Boko Haram Closes in on Its 'Mosul Moment'
Nigeria's Premium Times reported today that thousands of women and children are "dying of thirst and hunger" as Boko Haram tightens its grip on what's left of Bama, which the Nigerian government said had been liberated by its troops.
“From Monday to date, about 11 days now, Bama, the second largest Local Government Area in Borno, is under the custody and control of the dreaded Boko Haram sect; this is the whole truth and nothing but the truth,” Mohammed Hassan, chairman of the Bama Development Association, told a press conference.
“After 11 days of the invasion and takeover of Bama, no search and rescue operation has been conducted; no damage assessment has been made, even though the security and welfare of citizens is the fundamental and constructional obligation of any meaningful government,” Hassan said, adding that some women and children had drowned in a river while trying to flee "while others were shot dead."
Community leaders have been getting reports from Bama residents who fled, many on foot, and managed to make it to the capital.
The Nigeria Security Network, a collaboration of security experts and academics, issued a chilling report last week that warned of no less than the severing of Nigeria — with Borno state as Boko Haram’s new “country.”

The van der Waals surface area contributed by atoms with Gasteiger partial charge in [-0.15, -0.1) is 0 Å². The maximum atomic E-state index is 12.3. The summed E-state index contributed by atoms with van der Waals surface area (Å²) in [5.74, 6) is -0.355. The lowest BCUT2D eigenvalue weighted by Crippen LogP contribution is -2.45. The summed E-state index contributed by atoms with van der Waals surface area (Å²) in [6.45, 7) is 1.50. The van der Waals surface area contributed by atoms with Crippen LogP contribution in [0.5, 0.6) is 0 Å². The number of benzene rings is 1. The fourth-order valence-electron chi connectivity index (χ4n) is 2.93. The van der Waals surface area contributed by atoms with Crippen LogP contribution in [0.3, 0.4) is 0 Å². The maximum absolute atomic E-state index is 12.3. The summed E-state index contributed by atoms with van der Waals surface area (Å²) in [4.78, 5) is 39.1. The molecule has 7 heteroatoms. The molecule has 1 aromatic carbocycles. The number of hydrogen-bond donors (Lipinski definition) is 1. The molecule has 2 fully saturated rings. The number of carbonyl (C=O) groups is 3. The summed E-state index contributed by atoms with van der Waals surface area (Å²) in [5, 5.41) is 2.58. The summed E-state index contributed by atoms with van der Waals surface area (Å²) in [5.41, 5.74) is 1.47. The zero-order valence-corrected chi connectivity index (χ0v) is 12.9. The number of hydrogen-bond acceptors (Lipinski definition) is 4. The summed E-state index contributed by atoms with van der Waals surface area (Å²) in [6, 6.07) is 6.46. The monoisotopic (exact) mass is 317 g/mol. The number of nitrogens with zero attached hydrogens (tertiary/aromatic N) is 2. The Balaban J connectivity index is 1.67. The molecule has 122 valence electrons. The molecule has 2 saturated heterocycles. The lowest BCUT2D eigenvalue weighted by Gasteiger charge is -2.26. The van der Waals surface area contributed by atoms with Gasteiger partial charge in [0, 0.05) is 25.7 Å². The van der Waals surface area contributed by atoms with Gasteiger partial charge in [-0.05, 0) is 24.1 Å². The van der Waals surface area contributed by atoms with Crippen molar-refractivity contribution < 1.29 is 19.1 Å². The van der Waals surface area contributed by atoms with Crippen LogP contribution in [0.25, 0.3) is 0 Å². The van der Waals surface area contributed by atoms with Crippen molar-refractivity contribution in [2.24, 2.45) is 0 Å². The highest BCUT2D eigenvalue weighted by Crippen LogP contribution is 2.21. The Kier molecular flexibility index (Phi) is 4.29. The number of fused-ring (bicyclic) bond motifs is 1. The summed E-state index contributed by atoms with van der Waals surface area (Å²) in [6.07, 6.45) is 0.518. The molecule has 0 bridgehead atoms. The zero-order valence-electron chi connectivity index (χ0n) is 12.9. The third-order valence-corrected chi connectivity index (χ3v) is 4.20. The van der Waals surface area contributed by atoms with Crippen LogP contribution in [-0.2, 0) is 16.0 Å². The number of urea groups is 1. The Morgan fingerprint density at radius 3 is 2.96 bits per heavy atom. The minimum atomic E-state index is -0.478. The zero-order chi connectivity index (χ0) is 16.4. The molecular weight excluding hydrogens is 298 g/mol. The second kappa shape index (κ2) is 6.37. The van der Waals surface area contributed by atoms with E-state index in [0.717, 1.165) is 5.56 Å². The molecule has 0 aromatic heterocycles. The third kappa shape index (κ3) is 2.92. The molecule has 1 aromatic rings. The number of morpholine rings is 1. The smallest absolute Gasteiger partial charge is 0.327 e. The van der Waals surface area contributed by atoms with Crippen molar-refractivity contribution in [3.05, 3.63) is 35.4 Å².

"If Maiduguri falls, it will be a symbolic and strategic victory unparalleled so far in the conflict," the group warned.
The report marked July as the point when Boko Haram’s advancements entered “a dangerous new phase” — and the point when the terrorists began “to operate like a conventional army.”
While Boko Haram units outside of the northeast continue to stage “hit-and-run assaults” largely for “psychological effect,” in Borno, Adamawa, and Yobe states they are now “aggressively challenging the Nigerian military through direct confrontation in open and sustained battle,” including the reported use of tanks and artillery.
“If Borno falls to Boko Haram, parts of Yobe and Adamawa can be expected to follow. Parts of Cameroon along the border area would also probably be overrun. Unless swift action is taken, Nigeria could be facing a rapid takeover of a large area of its territory reminiscent of ISIS’s lightning advances in Iraq.”
The fall of Borno state would give Boko Haram’s regional partners and fellow al-Qaeda affiliates a new place to train, along with whatever foreign fighters want to come join the movement. U.S. Africa Command noted in summer 2012 that al-Qaeda in the Islamic Maghreb was inviting Boko Haram and Somalia’s Al-Shabaab to train in an area the size of Texas controlled in northern Mali.
Rep. Trey Gowdy (R-S.C.), chairman of the Select Committee on Benghazi, said in a statement today that “history has shown when America turns a blind eye to terrorism, the terrorists will seize the opportunity to try to blindside us."
"It is a lesson we learned painfully as a nation in 2001 and again in 2012," Gowdy said. “As we mark the anniversary of the two 9/11 terrorist attacks, and those who lost their lives, we are reminded of the real cost of terrorism and the importance of remaining vigilant. It should not take the rise of ISIS or Boko Haram or AQAP to force vigilance on the part of our nation and its leaders. And we should not have to relearn the lesson of vigilance every couple of years through the spilled blood of American citizens."